The second reason is that it reinforces the importance of beginning to speak to the child in their second language as early as possible. If a bilingual baby can understand the differences between the two languages this early, they must then be learning aspects of the two languages as well. Studies have shown that a bilingual baby can begin to distinguish between his or her two languages as early as four months old; even if the two languages are in the same rhythm class.

In addition to picking up on sound and speech patterns, babies may be learning whole words as early as six months!

In another article on livescience.com, recent research has shown that babies respond to complete words by looking at the appropriate picture representing that word in front of them. For example, if you say ‘la leche’ the bilingual baby, assuming they know Spanish obviously, will look at a picture of the milk more often than he will of other pictures presented to him.

“I think this study presents a great message to parents: You can talk to your babies, and they’re going to understand a bit of what you’re saying,” Swingley said.

Whether your bilingual baby understands every word you say, or just gazes at you lovingly because you are their mother or father, great reasons still exist to chat it up with your baby. Especially you fathers! Fathers play a huge role in language development in children!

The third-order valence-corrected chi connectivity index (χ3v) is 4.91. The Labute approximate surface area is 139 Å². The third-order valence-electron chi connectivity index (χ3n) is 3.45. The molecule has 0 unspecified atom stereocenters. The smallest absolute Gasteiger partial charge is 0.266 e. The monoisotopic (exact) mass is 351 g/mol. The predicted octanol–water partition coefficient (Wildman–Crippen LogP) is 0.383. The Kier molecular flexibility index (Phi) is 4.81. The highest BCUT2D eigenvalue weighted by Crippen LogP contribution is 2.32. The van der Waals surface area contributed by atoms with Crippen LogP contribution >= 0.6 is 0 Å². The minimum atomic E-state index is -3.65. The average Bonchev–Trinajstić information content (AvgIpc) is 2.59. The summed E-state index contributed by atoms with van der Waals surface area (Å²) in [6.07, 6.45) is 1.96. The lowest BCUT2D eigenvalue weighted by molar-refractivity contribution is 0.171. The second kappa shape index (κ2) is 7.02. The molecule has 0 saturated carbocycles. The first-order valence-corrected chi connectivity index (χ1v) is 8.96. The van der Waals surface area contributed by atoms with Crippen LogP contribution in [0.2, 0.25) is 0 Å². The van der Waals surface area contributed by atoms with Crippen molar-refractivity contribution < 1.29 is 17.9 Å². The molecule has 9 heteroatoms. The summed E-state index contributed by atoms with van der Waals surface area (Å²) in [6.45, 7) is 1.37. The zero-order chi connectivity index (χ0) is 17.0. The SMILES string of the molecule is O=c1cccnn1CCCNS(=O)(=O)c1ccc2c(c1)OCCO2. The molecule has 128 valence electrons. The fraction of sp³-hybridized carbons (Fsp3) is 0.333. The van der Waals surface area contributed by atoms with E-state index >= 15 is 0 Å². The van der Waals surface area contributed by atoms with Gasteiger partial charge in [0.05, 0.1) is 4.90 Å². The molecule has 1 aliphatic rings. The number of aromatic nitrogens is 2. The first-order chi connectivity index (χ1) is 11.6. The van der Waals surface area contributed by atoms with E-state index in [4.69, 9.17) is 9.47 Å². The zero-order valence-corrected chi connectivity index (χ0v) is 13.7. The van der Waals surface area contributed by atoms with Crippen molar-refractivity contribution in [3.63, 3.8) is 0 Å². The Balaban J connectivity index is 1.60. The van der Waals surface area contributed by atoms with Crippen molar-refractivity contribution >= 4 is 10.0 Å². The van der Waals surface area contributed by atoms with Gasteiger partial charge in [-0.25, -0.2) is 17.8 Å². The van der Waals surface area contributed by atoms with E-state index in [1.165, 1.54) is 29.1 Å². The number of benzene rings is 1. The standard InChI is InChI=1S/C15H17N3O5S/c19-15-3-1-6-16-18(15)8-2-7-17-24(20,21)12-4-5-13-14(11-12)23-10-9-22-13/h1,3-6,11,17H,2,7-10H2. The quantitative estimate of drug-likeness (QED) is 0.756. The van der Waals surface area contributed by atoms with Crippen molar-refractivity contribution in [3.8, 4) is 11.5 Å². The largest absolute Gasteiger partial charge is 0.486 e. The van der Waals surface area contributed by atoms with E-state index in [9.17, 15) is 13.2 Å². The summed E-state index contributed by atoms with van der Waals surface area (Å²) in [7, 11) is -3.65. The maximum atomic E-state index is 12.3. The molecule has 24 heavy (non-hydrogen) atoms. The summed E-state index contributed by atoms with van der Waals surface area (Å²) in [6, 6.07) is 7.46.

What do you think? Does your bilingual baby have this ‘ability’ to distinguish between his or her languages? Have you seen this elsewhere? Comment below!

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About Jeffrey Nelson

Jeffrey Nelson is a husband, father, author and bilingual living and working in the Midwestern United States. He lives with his Mexican wife and their son, Liam, who is currently being raised bilingual in English and Spanish.

6 comments… add one

  1. Gma Nelson

    I loved this article – so little Liam knows Gpa and I are talking a different language. Can’t wait to chat with him and hear English out of his cute little mouth too!

    1. livingbilingual

      Grandma’s are so proud of their little guys… thanks for the support! Hopefully others loved it as well… we’ll see if it generates any more comments :)

      Jeff

  2. Cecy Fencer

    I spoke Spanish to all my kids since I was expecting them. When my eldest was 3 and my second baby was 1 we started to live with my (English speaking) in-laws, the Spanish acquisition slowed down, but today my kid’s brains are bilingual. I still speak to them in Spanish most of the time, but the other 3 adults speak mainly English. The children understand Spanish (almost everything), they can read in Spanish, they can write in Spanish but they are afraid to speak it. I guess at this point immersion is a must.